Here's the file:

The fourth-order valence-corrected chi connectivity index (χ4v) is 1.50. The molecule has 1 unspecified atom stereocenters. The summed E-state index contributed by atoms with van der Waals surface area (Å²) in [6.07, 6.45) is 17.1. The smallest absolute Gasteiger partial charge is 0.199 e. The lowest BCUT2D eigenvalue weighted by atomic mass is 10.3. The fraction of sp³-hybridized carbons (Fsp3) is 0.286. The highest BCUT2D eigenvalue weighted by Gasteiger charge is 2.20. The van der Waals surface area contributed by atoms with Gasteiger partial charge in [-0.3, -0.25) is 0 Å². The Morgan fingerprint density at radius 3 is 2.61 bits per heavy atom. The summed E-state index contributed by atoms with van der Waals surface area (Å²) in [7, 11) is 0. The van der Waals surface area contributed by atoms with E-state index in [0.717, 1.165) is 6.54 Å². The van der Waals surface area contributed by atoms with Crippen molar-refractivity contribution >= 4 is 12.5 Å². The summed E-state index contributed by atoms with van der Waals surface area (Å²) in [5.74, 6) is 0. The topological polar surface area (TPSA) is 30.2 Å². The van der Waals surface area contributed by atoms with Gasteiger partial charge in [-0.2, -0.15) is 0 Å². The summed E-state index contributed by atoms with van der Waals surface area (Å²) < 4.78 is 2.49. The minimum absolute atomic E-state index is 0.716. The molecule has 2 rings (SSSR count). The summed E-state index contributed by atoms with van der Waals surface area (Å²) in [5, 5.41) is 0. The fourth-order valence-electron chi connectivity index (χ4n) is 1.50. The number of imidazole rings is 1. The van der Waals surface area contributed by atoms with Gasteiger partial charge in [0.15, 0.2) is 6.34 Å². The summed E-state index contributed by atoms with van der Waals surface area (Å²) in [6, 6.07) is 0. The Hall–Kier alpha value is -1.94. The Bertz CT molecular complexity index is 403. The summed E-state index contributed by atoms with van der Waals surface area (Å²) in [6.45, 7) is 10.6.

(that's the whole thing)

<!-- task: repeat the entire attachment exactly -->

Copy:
The fourth-order valence-corrected chi connectivity index (χ4v) is 1.50. The molecule has 1 unspecified atom stereocenters. The summed E-state index contributed by atoms with van der Waals surface area (Å²) in [6.07, 6.45) is 17.1. The smallest absolute Gasteiger partial charge is 0.199 e. The lowest BCUT2D eigenvalue weighted by atomic mass is 10.3. The fraction of sp³-hybridized carbons (Fsp3) is 0.286. The highest BCUT2D eigenvalue weighted by Gasteiger charge is 2.20. The van der Waals surface area contributed by atoms with Gasteiger partial charge in [-0.3, -0.25) is 0 Å². The Morgan fingerprint density at radius 3 is 2.61 bits per heavy atom. The summed E-state index contributed by atoms with van der Waals surface area (Å²) in [7, 11) is 0. The van der Waals surface area contributed by atoms with E-state index in [0.717, 1.165) is 6.54 Å². The van der Waals surface area contributed by atoms with Crippen molar-refractivity contribution >= 4 is 12.5 Å². The summed E-state index contributed by atoms with van der Waals surface area (Å²) in [5.74, 6) is 0. The topological polar surface area (TPSA) is 30.2 Å². The van der Waals surface area contributed by atoms with Gasteiger partial charge in [-0.2, -0.15) is 0 Å². The summed E-state index contributed by atoms with van der Waals surface area (Å²) < 4.78 is 2.49. The minimum absolute atomic E-state index is 0.716. The molecule has 2 rings (SSSR count). The summed E-state index contributed by atoms with van der Waals surface area (Å²) in [5, 5.41) is 0. The fourth-order valence-electron chi connectivity index (χ4n) is 1.50. The number of imidazole rings is 1. The van der Waals surface area contributed by atoms with Gasteiger partial charge in [0.15, 0.2) is 6.34 Å². The summed E-state index contributed by atoms with van der Waals surface area (Å²) in [6, 6.07) is 0. The Hall–Kier alpha value is -1.94. The Bertz CT molecular complexity index is 403. The summed E-state index contributed by atoms with van der Waals surface area (Å²) in [6.45, 7) is 10.6.